Patrick Fitzgerald ” trouble brewing over Athens velodrome “

You know it really is amazing how some Aussies seem to actively want
the Athens games to fail. The article from Patrick Fitzgerald doesn’t
mention a word about all the really positive feedback so far about
Athens venues – a lot of it from Aussie officials- instead he just
jumps on any new chinks in the armoury he can find. As far as the
crowds go, it’s true it’s been a big shame that there’ve been empty
seats in the first few days, but it’s because the belief in Athens that
we really could do it and pull it off only came 2-3 weeks before the
games. The tickets sales soared, everyone I know in Athens wanted to
get a ticket and support the games, but it all came too late to sell
out all the tickets in time, so only the tickets for the later rounds
got sold out. I hope it’ll be a full house from now on – just give us
a chance!

Alex Sarras

Athens, Greece

CRIKEY: Read Patrick Fitzgerald’s Trouble brewing over Athens velodrome here.

Bagging Bob “The Builder” Carr

You seem to have developed some sort of a fixation for “bagging out”
the Liberals and John Howard. Why not turning the tables and dishing
some dirt out on the Carr Labor Government in NSW. Bob Carr has a
disastrous track record and this Oasis Inquiry may ultimately go all
the way to the top. Worth investigating further. Then there’s the
incompetent Craig Knowles…you could write a book on him.

Brendon Jenkins

CRIKEY: Check out Boilermaker Bill on Bob Carr’s latest building indiscretion with Frank Lowy’s Westfield here.

APA’s stance on James Hardie and tobacco donations

Letter to the Editor,

Senator Meg Lees, Australian Progressive Alliance, commends the ALP for
handing over donations received from the morally bankrupt James Hardie
group of companies to the asbestos victims’ fund.

Further, political parties should pass any donations from tobacco
companies to cancer research foundations. It is ethically indefensible
to accept donations from an industry, which contributes nothing to
Australian society other than the deaths of over 20,000 Australians and
the destruction of the health of hundreds of thousands of other
Australians.

Tobacco company shareholders who dispose of their shares are to be
commended and those still profiting from such investments should also
pass their dividends to research foundations.

For our part we have a clear conscience, as we will not accept donations from such companies.

Chris Grigsby & Charles Williams
Senate Candidates for Victoria
Australian Progressive Alliance

At least someone values News Corp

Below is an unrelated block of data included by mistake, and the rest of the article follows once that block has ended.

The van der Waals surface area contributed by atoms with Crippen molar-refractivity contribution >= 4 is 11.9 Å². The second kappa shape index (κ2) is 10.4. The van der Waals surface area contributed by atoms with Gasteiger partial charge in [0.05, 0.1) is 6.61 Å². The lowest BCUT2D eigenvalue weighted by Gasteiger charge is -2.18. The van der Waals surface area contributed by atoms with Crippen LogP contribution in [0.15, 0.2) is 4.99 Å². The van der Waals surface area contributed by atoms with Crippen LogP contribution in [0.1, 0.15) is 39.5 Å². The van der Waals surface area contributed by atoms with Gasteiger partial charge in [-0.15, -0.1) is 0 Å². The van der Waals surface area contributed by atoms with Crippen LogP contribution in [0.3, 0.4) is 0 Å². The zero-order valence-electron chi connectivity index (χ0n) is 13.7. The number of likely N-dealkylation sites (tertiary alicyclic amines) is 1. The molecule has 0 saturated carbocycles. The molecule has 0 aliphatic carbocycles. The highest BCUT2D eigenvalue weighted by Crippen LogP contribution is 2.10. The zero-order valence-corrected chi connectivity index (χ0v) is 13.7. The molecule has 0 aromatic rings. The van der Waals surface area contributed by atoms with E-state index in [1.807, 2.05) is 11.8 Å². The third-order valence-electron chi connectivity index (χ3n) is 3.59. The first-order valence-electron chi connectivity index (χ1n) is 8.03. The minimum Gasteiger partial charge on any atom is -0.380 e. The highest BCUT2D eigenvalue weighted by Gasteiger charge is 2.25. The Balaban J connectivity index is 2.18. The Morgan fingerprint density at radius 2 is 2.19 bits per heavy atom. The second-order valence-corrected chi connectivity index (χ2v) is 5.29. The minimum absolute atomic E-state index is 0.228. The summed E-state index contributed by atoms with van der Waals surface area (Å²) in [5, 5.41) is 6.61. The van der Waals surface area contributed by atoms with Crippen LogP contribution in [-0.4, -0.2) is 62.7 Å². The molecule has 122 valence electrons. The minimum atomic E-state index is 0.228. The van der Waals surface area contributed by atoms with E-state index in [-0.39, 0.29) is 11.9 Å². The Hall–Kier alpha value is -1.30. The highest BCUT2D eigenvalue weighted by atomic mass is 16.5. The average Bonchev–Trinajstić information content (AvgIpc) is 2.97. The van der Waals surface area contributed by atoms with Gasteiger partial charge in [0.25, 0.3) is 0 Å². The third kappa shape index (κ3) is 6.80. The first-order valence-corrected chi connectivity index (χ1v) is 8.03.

You just love News Corp don’t you? I remember in the late 1980s when
News nearly tanked – and the shares were under a $2. Now it’s a stellar
performer – and anyone who invested then would have made more than on
any other investment (that I can think of anyway – there must be some
others – but none so big!).

Everyone agrees the shares are undervalued – look at the Bell Potter
article you put up as evidence of the problems of News Corp’s move –
which quoted “real” value of $14.80 versus market value of $11.14 –
market lower now I think. Other broker reports are in line with this.
Ultimately the market is the true arbiter of value – but that is
precisely Rupert’s reason for moving to a bigger more liquid market –
and one where 75% of the revenues are sourced from. It seems good logic
to me.

The problem is that News is too big for Australia – it is a major
American company with a large $US revenue – and does not fit well into
Australia. Shareholders will benefit by having it moved. Even if
relativities between shareholder classes are taken into account – both
will benefit. In addition, the ASX’s choice of index out-sourcing is
creating the major problem for fund managers – and maybe that could be
solved by fund managers all agreeing to adopt a non-ASX endorsed index
– say one produced by a Standard & Poor’s competitor. After all,
the index issue is very artificial – and the current problem shows just
how superficial investment management based on index tracking is.

Rob Hoffman

Canterbury, VIC

Image – John Howard and his clothing ways

Only a small matter but have you noticed how the Prime Minister has
switched from double-breasted suits to single-button suits in recent
months (generally three buttons and undone). Previously I had
never seen him in anything but a double-breasted suit (though I am sure
others probably did). But it does seem to be in keeping with his
‘not ready to retire yet’ attitude. All part of the image I
guess. Also, his US mate (Bush) wears nothing but single-breasted
suits. Just an observation.

Mark

PNG’s problem police force